McCutcheon neared the summit with Gabongo trailing. He knew he would have to leave the damned Sherpa behind and he was angry. "Mister Mac, you slow down some, you will die of the height sickness."

He knew the silly fool was right, of course, but there was climbing to be done and the peak beckoned and he would either survive it or he wouldn't.

"Go back to the village, you old donkey. Tell Missus Mac to go shopping in town, tell her I'm simply resting." McCutcheon burned from his last failed attempt at summiting, from the scorn he either received or imagined from the fellows at the Antler Cafe on the Rue de la Montagne, where the last light of the heartless arctic day reached through the Pass and reflected gaily off the small tables where the soldiers sat over their grappas and wept.

"Useless bugger," he muttered, as his ancient guide shambled down the slope.

A moment later, he observed how cold the night had become when his fingers fell off.


I'm the one who wrote this, and even I feel like I'm on that mountain with McCutcheon, or perhaps in the cafe with those soldiers, those old-young souls whose wounds will never heal.

Crap! I'm still writing like him! What if I'm stuck like this?! I'll be such a dick!

Wednesday, May 20, 2009

Idea 39 - Now Lighter Than Ever

Sexy, sexy advertising. The press can't get enough of Mad Men, and I think that other current-day ad guy show might still be on the air. Bonus: I've been in the ad biz myself for quite a while, so I totally have an insider's view of how incredibly exciting and arousing it all is. Buy this on for size:

"Your assignment--"

"--if you choose to accept it!" Copywriter Mark Blanham had unleashed one of his trademark zingers. He laughed wildly. Mark was well over thirty.

Edie Narson, senior account executive and unremarkable mother of two, continued.

"Your assignment is to generate awareness and purchase intent for Eatwell's innovative yogurt product, Aireolus."

"Aureolas!" Art director Nate McClantock enjoyed breast-related ribaldry as much as the next Renaissance man. Inevitably, Mark and Nate high-fived.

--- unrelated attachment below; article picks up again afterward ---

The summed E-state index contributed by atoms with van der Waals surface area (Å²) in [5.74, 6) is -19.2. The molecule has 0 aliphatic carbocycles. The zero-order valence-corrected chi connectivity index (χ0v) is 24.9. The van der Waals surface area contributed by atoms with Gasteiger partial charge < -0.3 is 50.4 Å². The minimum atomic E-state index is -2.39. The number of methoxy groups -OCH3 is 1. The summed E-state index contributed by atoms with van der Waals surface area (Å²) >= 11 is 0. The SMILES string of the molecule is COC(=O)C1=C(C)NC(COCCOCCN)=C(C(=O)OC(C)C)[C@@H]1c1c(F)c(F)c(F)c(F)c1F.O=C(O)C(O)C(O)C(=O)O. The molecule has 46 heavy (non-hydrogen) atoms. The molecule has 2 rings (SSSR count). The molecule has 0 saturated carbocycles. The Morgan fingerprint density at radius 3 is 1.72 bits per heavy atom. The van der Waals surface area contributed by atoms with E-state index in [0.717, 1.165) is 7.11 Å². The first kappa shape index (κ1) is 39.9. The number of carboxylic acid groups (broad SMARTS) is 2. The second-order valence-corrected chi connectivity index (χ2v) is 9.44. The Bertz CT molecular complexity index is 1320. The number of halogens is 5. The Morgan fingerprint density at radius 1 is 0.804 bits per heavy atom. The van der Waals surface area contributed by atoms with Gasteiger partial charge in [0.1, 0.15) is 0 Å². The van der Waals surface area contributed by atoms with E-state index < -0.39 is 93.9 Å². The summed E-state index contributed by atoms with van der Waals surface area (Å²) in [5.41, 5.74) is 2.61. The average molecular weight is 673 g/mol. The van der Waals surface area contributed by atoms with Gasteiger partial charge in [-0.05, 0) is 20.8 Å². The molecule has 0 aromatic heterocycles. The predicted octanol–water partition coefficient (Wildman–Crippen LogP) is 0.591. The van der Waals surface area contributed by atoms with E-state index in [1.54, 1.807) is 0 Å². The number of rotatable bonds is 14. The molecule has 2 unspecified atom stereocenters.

"It's called Aireolus," Edie impassively continued. "It's a major innovation in the yogurt industry, because it has a lighter texture."

Then came a long moment during which no one spoke.

All seemed to be waiting for something else, some additional information that would make it all okay.

But of course, nothing came. Nothing but the deadening weight of the truth: they would all spend the next five months of their lives dedicated to creating a surprising, exciting, and compelling advertising campaign to promote a yogurt with a debatably lighter consistency than many other yogurts.

The silence in the room was the space between and the hammer and the bullet.

Then someone was passing out some papers.

So yeah, I'm not really sure where this one's gonna go, I could have a lot of fun with it I think. Mark and Nate seem like fun guys (although I don't know them very well yet!). I guess I could try getting a Don-Draper-like character in there, but I'm pretty sure those guys are all dead.

Tuesday, May 19, 2009

Idea 38 - iSleuth and the eCaper of the Online Century

Cyber crime. Hell, cyber anything. There's no way I can miss, right? Intellectuals, dorks, secret dorks -- totally fascinated by how technology could affect their favorite formulaic genres. Log into this one:

Professor Diode put on a nice show for the Dean, discussing android metaphysics ad nauseum, despite the fact that they don't exist. Meanwhile, his army of sentient bots were cleaning out the university's huge endowment. The e-sweepers typed furiously to erase any trace of the bots' activities, with their nanomeds at the ready to wipe their own memories clean. Only the professor would remember how their master plan had unfolded, and of course, his personlity would soon be uplaoded into the secure server, outside of legal jurisdiction. It was all so digi-perfect.